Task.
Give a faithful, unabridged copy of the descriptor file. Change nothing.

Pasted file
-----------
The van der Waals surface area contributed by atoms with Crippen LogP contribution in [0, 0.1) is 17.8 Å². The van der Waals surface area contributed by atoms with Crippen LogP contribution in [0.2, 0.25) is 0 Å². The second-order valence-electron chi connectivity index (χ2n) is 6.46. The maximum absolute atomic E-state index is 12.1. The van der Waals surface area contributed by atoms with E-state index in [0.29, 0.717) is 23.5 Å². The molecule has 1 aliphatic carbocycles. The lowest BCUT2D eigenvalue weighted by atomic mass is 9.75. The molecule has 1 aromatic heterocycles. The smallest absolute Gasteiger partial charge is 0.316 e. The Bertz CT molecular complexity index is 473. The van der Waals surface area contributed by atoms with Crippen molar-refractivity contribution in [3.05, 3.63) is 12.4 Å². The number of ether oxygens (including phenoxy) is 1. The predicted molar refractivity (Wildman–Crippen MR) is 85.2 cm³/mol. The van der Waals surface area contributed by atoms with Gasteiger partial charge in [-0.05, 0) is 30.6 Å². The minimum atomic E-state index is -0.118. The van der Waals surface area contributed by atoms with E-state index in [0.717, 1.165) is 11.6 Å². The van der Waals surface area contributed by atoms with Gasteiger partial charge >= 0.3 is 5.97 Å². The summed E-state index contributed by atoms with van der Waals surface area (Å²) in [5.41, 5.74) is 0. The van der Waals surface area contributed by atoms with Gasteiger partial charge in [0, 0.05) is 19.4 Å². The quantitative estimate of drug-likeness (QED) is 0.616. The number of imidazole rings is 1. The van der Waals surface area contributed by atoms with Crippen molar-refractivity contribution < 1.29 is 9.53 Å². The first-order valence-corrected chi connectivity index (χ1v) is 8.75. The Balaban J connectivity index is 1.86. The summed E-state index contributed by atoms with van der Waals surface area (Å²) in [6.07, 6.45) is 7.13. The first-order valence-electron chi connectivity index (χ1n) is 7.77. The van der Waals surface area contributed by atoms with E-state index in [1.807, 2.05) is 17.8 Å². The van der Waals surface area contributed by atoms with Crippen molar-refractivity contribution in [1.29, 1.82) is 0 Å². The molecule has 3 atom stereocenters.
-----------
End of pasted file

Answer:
The van der Waals surface area contributed by atoms with Crippen LogP contribution in [0, 0.1) is 17.8 Å². The van der Waals surface area contributed by atoms with Crippen LogP contribution in [0.2, 0.25) is 0 Å². The second-order valence-electron chi connectivity index (χ2n) is 6.46. The maximum absolute atomic E-state index is 12.1. The van der Waals surface area contributed by atoms with E-state index in [0.29, 0.717) is 23.5 Å². The molecule has 1 aliphatic carbocycles. The lowest BCUT2D eigenvalue weighted by atomic mass is 9.75. The molecule has 1 aromatic heterocycles. The smallest absolute Gasteiger partial charge is 0.316 e. The Bertz CT molecular complexity index is 473. The van der Waals surface area contributed by atoms with Crippen molar-refractivity contribution in [3.05, 3.63) is 12.4 Å². The number of ether oxygens (including phenoxy) is 1. The predicted molar refractivity (Wildman–Crippen MR) is 85.2 cm³/mol. The van der Waals surface area contributed by atoms with Gasteiger partial charge in [-0.05, 0) is 30.6 Å². The minimum atomic E-state index is -0.118. The van der Waals surface area contributed by atoms with E-state index in [0.717, 1.165) is 11.6 Å². The van der Waals surface area contributed by atoms with Gasteiger partial charge >= 0.3 is 5.97 Å². The summed E-state index contributed by atoms with van der Waals surface area (Å²) in [5.41, 5.74) is 0. The van der Waals surface area contributed by atoms with Gasteiger partial charge in [0, 0.05) is 19.4 Å². The quantitative estimate of drug-likeness (QED) is 0.616. The number of imidazole rings is 1. The van der Waals surface area contributed by atoms with Crippen molar-refractivity contribution < 1.29 is 9.53 Å². The first-order valence-corrected chi connectivity index (χ1v) is 8.75. The Balaban J connectivity index is 1.86. The summed E-state index contributed by atoms with van der Waals surface area (Å²) in [6.07, 6.45) is 7.13. The first-order valence-electron chi connectivity index (χ1n) is 7.77. The van der Waals surface area contributed by atoms with E-state index in [1.807, 2.05) is 17.8 Å². The van der Waals surface area contributed by atoms with Crippen molar-refractivity contribution in [1.29, 1.82) is 0 Å². The molecule has 3 atom stereocenters.